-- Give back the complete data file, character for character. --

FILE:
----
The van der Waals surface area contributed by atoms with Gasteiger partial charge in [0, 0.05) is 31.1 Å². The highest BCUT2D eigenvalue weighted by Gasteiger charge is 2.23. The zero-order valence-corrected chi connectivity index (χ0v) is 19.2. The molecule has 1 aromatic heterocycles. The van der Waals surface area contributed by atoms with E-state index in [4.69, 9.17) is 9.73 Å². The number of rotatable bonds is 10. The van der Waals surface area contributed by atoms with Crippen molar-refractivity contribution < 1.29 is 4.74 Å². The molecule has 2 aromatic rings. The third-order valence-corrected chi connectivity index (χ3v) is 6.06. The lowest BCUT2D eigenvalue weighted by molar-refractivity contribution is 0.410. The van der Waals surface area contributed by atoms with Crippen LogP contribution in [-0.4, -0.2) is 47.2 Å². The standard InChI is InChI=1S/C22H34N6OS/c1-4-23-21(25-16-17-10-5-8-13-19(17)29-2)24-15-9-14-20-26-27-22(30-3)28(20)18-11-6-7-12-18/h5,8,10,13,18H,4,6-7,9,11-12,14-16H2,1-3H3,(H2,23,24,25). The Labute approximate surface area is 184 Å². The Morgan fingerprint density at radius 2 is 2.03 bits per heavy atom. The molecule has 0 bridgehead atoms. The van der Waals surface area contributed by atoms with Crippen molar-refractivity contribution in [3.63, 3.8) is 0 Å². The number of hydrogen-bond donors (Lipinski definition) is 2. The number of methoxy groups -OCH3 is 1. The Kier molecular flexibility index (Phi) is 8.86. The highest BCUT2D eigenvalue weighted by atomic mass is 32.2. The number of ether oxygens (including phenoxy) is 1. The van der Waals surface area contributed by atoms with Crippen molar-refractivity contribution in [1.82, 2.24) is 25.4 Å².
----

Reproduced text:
The van der Waals surface area contributed by atoms with Gasteiger partial charge in [0, 0.05) is 31.1 Å². The highest BCUT2D eigenvalue weighted by Gasteiger charge is 2.23. The zero-order valence-corrected chi connectivity index (χ0v) is 19.2. The molecule has 1 aromatic heterocycles. The van der Waals surface area contributed by atoms with E-state index in [4.69, 9.17) is 9.73 Å². The number of rotatable bonds is 10. The van der Waals surface area contributed by atoms with Crippen molar-refractivity contribution < 1.29 is 4.74 Å². The molecule has 2 aromatic rings. The third-order valence-corrected chi connectivity index (χ3v) is 6.06. The lowest BCUT2D eigenvalue weighted by molar-refractivity contribution is 0.410. The van der Waals surface area contributed by atoms with Crippen LogP contribution in [-0.4, -0.2) is 47.2 Å². The standard InChI is InChI=1S/C22H34N6OS/c1-4-23-21(25-16-17-10-5-8-13-19(17)29-2)24-15-9-14-20-26-27-22(30-3)28(20)18-11-6-7-12-18/h5,8,10,13,18H,4,6-7,9,11-12,14-16H2,1-3H3,(H2,23,24,25). The Labute approximate surface area is 184 Å². The Morgan fingerprint density at radius 2 is 2.03 bits per heavy atom. The molecule has 0 bridgehead atoms. The van der Waals surface area contributed by atoms with Crippen molar-refractivity contribution in [3.63, 3.8) is 0 Å². The number of hydrogen-bond donors (Lipinski definition) is 2. The number of methoxy groups -OCH3 is 1. The Kier molecular flexibility index (Phi) is 8.86. The highest BCUT2D eigenvalue weighted by atomic mass is 32.2. The number of ether oxygens (including phenoxy) is 1. The van der Waals surface area contributed by atoms with Crippen molar-refractivity contribution in [1.82, 2.24) is 25.4 Å².